Learning Portfolios are incredibly adaptable and can work both in and out of school and at the educator and student level. Museums, libraries, schools, community centers and many other types of organizations can learn how to support young people in documenting their learning process using free and accessible tools like mobile phones, blogging platforms, and cloud storage.
The Learning Portfolio Approach
DIGITIZE > ORGANIZE > PUBLISH
The Learning Portfolio approach is a multiple step process that can take place over two weeks or even several years. It is an ongoing cycle of creating digital content, organizing and contextualizing that content, and publishing and sharing that content to different audiences.
Let’s break that iterative approach down a little bit…
The heart of Learning Portfolios is the digital documentation of learning experiences, which can be works in progress, reflections, or final products. All of these can become digital “content” which just means things you can share digitally, like images, text, audio files, videos, etc. The first step to getting started with a digital portfolio is making sure you have digital work or “content” to out in it. So depending on your setting, this might mean having young people work on computers more, take digital images of their work, or create using digital tools more often. This is also where digital literacy becomes important. Both educators and students need basic digital literacy skills to make digital content. We’ll share some ways to support digital literacy in a few pages.
Once you start creating digital content, you’ll need to store it somewhere and keep it organized. One option is to use a cloud storage service like Google Drive or Dropbox to hold your content. Another option is to post work to a blog, using a platform like Blogger or tumblr. This option helps you keep a running record of your process that starts to tell a learning story. And don’t forget to an important step of naming and tagging your work. This keeps your content organized and searchable. Depending on the content you can tag it with terms like “work in progress,” “reflection,” “inspiration,” or “final product.”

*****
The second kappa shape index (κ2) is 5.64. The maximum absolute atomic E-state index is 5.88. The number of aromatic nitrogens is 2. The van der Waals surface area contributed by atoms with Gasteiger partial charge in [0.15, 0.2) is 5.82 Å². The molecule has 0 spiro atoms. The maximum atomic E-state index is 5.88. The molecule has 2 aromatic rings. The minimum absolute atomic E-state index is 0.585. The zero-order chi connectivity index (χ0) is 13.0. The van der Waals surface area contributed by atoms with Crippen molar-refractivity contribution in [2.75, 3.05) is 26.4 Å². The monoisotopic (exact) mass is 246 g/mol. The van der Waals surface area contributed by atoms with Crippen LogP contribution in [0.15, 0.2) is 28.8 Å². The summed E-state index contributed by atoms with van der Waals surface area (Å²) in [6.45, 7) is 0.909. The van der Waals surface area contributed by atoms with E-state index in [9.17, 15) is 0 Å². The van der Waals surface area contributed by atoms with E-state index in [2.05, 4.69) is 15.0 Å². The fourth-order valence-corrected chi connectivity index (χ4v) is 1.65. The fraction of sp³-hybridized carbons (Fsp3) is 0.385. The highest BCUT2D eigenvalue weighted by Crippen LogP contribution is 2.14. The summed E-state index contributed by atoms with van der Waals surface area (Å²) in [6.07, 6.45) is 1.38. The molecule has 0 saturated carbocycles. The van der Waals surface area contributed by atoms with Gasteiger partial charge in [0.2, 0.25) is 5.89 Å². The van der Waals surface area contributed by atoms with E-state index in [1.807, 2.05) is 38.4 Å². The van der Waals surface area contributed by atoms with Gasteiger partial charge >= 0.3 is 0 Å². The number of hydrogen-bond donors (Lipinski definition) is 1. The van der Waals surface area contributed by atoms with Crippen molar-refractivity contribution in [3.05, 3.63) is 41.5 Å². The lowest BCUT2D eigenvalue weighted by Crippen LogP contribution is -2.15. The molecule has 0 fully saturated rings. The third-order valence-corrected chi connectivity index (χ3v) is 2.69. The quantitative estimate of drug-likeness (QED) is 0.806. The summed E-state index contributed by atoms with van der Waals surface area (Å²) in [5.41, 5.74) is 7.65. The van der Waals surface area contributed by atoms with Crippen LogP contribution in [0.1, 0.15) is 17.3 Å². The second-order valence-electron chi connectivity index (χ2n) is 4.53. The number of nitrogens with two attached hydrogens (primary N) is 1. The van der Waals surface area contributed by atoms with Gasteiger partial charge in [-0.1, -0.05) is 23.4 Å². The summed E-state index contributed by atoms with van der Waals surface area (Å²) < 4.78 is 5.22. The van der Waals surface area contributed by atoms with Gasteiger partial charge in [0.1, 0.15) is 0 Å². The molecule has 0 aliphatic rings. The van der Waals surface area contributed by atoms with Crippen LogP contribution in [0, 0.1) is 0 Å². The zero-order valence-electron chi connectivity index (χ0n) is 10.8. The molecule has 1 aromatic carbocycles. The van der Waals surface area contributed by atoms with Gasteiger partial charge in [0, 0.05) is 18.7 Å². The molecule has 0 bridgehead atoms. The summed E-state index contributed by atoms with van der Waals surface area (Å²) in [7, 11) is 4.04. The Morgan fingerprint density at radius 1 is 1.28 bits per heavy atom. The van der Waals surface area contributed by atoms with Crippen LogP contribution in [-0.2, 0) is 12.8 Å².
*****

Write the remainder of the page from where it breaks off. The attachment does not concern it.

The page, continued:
What good is having a bunch of work but not sharing it? This part of the process is key for young people to practice sharing their learning story with an audience. It can also happen in phases – maybe at first they share their work with their class and get feedback and then later share a more revised version with a more public audience. That’s up to you! Sharing work can happen in different forms as well including as a slideshow, a blog with a menu that connects to tagged posts, or a more static website.
Knowing Where to Start
Do I have enough computers?
Do my students already keep a physical portfolio?
Do I have time in class for reflection and revision?
You probably have a lot of questions about whether you can support learning portfolios in your classroom and where to begin.
The Learning Portfolio Project has developed a short survey with questions that can help you determine where you should start in the Digitize > Organize > Publish cycle.
Best Practices for Learning Portfolios in Schools
- Secure administrative buy-in
- Create a Design Team of interested educators to tailor the LP approach to your context, meet monthly to share tech skills, challenges and successes
- Pull together a team of student “tech leaders” to help support digital literacy skills (Check out Mouse for more information
- Dream big, but start small
- Create a digital documentation station in the classroom to capture digital content
- Model what you want students to create by encouraging educators to start their own learning portfolio (this can start as a class blog)
- Support digital literacy and trouble-shooting skill development throughout the process
- Stay open to new and unexpected ways of documenting and publishing. There is no “right” way or best tool to use to create a Learning Portfolio.